After Rene changed into his house clothes, he worked near the kitchen sink, dressing chicken, plucking malunggay leaves from their spindly stalks, peeling the green, watery sayote fruit he had harvested from his backyard. He watched Cecile as she wandered to the parlor and stared at the angel figurines displayed on the divider. She found a plastic stool and placed it at the foot of the divider, stood on it, and took a blushing cherub from a dusty shelf.
Kardo’s eyes were glued to the TV set, its sound a curtain he drew around himself.
“Kardo!” Rene hissed.
Kardo gave a start, and looked at Rene. “What’s wrong?”
Rene eyed Cecile, who had sat, Indian-style, on the floor, and was cradling the angel in her palms as though it were a tiny baby. He had wanted to tell Kardo to keep an eye on Cecile, but on second thought, it seemed better to let her be.
“Did you get that hole in your wall fixed?” Rene asked, turning back to Kardo. The alarm on Kardo’s face receded, and he smiled.
“Yeah, I patched it up yesterday. Thanks for the money.”
“And is your family eating well?”
“Actually, that was what I was about to tell you. We’re running out of rice.”
“Sige, I still have lots of rice in the dispenser over there. You can get as much as you want,” Rene said. He pointed with his mouth to the plastic box at the corner of the kitchen. “There are bags in the cupboard. Whenever you need rice, you just get here ha?”
Kardo grinned. “Sus, you’re so kind,” he said as he got up from his chair. Rene was afraid that Kardo would make the mistake of kissing him on the cheek in full view of Cecile. But when Kardo walked straight to the cupboard and pulled it open, Rene glanced in her direction and was relieved to see her playing with the cherub in the next room, too self-absorbed to notice them.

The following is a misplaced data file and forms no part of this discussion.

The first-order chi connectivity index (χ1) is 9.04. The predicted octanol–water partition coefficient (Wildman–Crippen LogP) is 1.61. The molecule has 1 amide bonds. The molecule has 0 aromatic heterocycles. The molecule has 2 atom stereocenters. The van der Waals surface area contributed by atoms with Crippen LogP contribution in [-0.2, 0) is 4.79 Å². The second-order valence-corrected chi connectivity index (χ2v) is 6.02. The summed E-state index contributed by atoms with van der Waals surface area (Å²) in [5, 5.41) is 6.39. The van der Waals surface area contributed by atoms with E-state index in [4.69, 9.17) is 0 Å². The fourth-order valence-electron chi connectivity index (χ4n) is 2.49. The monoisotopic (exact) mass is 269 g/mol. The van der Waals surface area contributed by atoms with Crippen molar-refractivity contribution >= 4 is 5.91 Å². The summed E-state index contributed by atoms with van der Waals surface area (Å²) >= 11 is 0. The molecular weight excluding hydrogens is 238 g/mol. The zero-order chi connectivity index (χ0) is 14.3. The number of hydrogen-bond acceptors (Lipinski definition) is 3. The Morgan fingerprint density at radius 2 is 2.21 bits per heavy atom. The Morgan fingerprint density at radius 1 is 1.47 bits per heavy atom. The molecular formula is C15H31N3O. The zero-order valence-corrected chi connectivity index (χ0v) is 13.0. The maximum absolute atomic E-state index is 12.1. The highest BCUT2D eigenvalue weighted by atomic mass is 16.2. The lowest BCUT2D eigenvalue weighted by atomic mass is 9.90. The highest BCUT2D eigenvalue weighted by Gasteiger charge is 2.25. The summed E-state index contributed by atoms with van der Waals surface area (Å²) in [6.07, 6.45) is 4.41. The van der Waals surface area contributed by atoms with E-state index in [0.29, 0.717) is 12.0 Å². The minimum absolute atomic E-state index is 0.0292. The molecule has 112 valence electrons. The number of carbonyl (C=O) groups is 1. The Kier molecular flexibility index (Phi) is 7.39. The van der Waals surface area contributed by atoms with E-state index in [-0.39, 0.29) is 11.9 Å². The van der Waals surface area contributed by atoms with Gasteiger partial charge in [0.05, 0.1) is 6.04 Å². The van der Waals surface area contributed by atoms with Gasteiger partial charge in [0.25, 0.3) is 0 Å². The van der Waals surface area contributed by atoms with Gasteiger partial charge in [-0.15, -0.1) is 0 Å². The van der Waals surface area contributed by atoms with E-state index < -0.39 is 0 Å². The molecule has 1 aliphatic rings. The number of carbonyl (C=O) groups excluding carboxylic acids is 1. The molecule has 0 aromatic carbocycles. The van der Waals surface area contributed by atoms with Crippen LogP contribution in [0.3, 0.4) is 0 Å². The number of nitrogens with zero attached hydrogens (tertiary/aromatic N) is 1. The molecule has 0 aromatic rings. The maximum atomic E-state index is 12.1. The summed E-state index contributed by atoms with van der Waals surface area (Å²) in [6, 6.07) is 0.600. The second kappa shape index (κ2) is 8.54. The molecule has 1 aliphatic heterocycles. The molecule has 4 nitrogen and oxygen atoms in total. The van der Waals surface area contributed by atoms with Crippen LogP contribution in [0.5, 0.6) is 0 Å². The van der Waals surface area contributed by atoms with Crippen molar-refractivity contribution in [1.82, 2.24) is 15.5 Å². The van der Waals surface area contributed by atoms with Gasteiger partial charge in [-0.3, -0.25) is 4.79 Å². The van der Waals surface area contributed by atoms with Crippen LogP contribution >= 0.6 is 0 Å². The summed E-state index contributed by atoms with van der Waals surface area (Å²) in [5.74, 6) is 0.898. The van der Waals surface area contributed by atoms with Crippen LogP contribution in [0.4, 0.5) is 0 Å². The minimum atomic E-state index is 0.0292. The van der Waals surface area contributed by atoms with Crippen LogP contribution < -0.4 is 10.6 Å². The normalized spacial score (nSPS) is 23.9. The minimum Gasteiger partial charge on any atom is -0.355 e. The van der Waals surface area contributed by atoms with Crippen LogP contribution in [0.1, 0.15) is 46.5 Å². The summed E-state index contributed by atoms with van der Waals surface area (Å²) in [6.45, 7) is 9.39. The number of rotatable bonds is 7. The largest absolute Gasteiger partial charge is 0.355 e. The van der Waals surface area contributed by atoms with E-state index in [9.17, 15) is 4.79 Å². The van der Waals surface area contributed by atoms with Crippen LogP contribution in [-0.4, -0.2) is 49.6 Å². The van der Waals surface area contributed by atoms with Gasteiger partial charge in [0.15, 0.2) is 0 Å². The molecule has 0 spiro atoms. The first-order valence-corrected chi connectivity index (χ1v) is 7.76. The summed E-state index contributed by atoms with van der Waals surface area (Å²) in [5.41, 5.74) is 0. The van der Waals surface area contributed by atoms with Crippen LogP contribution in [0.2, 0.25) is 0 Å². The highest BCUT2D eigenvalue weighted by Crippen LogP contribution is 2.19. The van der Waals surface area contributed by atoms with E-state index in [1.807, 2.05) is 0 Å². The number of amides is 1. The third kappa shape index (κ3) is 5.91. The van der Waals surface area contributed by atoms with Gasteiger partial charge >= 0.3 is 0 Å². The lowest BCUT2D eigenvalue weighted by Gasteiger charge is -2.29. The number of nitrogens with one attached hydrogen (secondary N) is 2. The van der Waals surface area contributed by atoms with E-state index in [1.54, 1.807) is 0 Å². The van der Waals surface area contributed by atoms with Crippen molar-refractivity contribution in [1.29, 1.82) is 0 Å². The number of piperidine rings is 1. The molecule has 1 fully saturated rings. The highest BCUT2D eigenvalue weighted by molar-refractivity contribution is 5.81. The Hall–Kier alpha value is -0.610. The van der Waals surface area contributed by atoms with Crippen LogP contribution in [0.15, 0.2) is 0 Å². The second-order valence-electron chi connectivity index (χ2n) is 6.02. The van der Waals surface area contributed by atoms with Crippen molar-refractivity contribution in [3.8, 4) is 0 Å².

The cherub danced in circles as Cecile balanced it on her hand, and Rene was about to shout, “Careful!” when the cherub rolled off her palm, shattering on the floor. Kardo sprung from his seat and peered through the doorframe that led to the living room. “Naku Cecile, look what you’ve done! How shameful you are!” Kardo yelled, storming into the living room and grabbing Cecile’s hand.
Rene dried his hands and ran to the parlor, watching a frightened Cecile as her father tugged her arm. “Don’t worry, Sir Rene, I’ll take care of this,” he said as Rene approached them. He took off his rubber slipper, lifted Cecile’s uniform skirt, and gave her buttocks a quick, forceful slap.
“Please, stop!” Rene yelled. Kardo paused, letting the hem of his daughter’s skirt fall.
Rene stared at his fallen angel. Its wings had fallen off and its body had split in half, exposing its hollow insides. Cecile’s head was bowed, and she used the worn sleeve of her blouse to wipe her eyes. Rene approached her, took a handkerchief from his pants pocket, and patted her cheeks dry. She avoided his eyes.
He rubbed her back. “Don’t cry, dear. We can easily replace it.”
Kardo scratched his head. “Well, I thought you were angry,” he said.
Rene looked up at him, and said, “She’s just a child.”
After a silent, awkward dinner, Rene handed Kardo a wad of bills, “to buy more rice, and to have a new school uniform sewn for Cecile.” Kardo clutched the bills in one hand and the bag of rice in the other. Whether he had given these out of pity, or because he wanted Kardo to come back, Rene wasn’t so sure.